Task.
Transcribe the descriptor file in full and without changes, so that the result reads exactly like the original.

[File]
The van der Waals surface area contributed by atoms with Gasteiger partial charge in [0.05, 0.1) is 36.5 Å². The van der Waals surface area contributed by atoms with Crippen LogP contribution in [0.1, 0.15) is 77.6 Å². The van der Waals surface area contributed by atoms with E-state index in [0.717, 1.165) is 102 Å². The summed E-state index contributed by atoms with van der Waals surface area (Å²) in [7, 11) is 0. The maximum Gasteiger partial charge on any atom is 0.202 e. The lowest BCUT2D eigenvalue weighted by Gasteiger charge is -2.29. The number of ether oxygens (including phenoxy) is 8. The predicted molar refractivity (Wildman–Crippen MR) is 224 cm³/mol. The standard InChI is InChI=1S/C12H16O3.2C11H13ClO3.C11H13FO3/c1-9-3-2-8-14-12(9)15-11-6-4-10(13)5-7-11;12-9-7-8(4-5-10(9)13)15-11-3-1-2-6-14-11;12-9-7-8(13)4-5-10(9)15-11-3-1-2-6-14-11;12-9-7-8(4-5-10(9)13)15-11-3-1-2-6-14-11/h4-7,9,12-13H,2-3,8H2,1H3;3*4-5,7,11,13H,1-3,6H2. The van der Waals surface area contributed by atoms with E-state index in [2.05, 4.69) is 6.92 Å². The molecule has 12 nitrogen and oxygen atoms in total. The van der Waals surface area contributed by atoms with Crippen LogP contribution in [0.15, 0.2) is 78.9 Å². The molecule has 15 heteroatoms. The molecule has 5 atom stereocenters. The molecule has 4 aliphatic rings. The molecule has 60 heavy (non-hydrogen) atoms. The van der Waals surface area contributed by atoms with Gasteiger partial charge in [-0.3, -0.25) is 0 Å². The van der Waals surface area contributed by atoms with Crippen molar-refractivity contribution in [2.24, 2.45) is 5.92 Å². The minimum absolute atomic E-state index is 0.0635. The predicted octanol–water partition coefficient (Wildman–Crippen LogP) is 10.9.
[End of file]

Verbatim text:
The van der Waals surface area contributed by atoms with Gasteiger partial charge in [0.05, 0.1) is 36.5 Å². The van der Waals surface area contributed by atoms with Crippen LogP contribution in [0.1, 0.15) is 77.6 Å². The van der Waals surface area contributed by atoms with E-state index in [0.717, 1.165) is 102 Å². The summed E-state index contributed by atoms with van der Waals surface area (Å²) in [7, 11) is 0. The maximum Gasteiger partial charge on any atom is 0.202 e. The lowest BCUT2D eigenvalue weighted by Gasteiger charge is -2.29. The number of ether oxygens (including phenoxy) is 8. The predicted molar refractivity (Wildman–Crippen MR) is 224 cm³/mol. The standard InChI is InChI=1S/C12H16O3.2C11H13ClO3.C11H13FO3/c1-9-3-2-8-14-12(9)15-11-6-4-10(13)5-7-11;12-9-7-8(4-5-10(9)13)15-11-3-1-2-6-14-11;12-9-7-8(13)4-5-10(9)15-11-3-1-2-6-14-11;12-9-7-8(4-5-10(9)13)15-11-3-1-2-6-14-11/h4-7,9,12-13H,2-3,8H2,1H3;3*4-5,7,11,13H,1-3,6H2. The van der Waals surface area contributed by atoms with E-state index in [2.05, 4.69) is 6.92 Å². The molecule has 12 nitrogen and oxygen atoms in total. The van der Waals surface area contributed by atoms with Crippen LogP contribution in [0.15, 0.2) is 78.9 Å². The molecule has 15 heteroatoms. The molecule has 5 atom stereocenters. The molecule has 4 aliphatic rings. The molecule has 60 heavy (non-hydrogen) atoms. The van der Waals surface area contributed by atoms with Gasteiger partial charge in [-0.3, -0.25) is 0 Å². The van der Waals surface area contributed by atoms with Crippen molar-refractivity contribution in [2.24, 2.45) is 5.92 Å². The minimum absolute atomic E-state index is 0.0635. The predicted octanol–water partition coefficient (Wildman–Crippen LogP) is 10.9.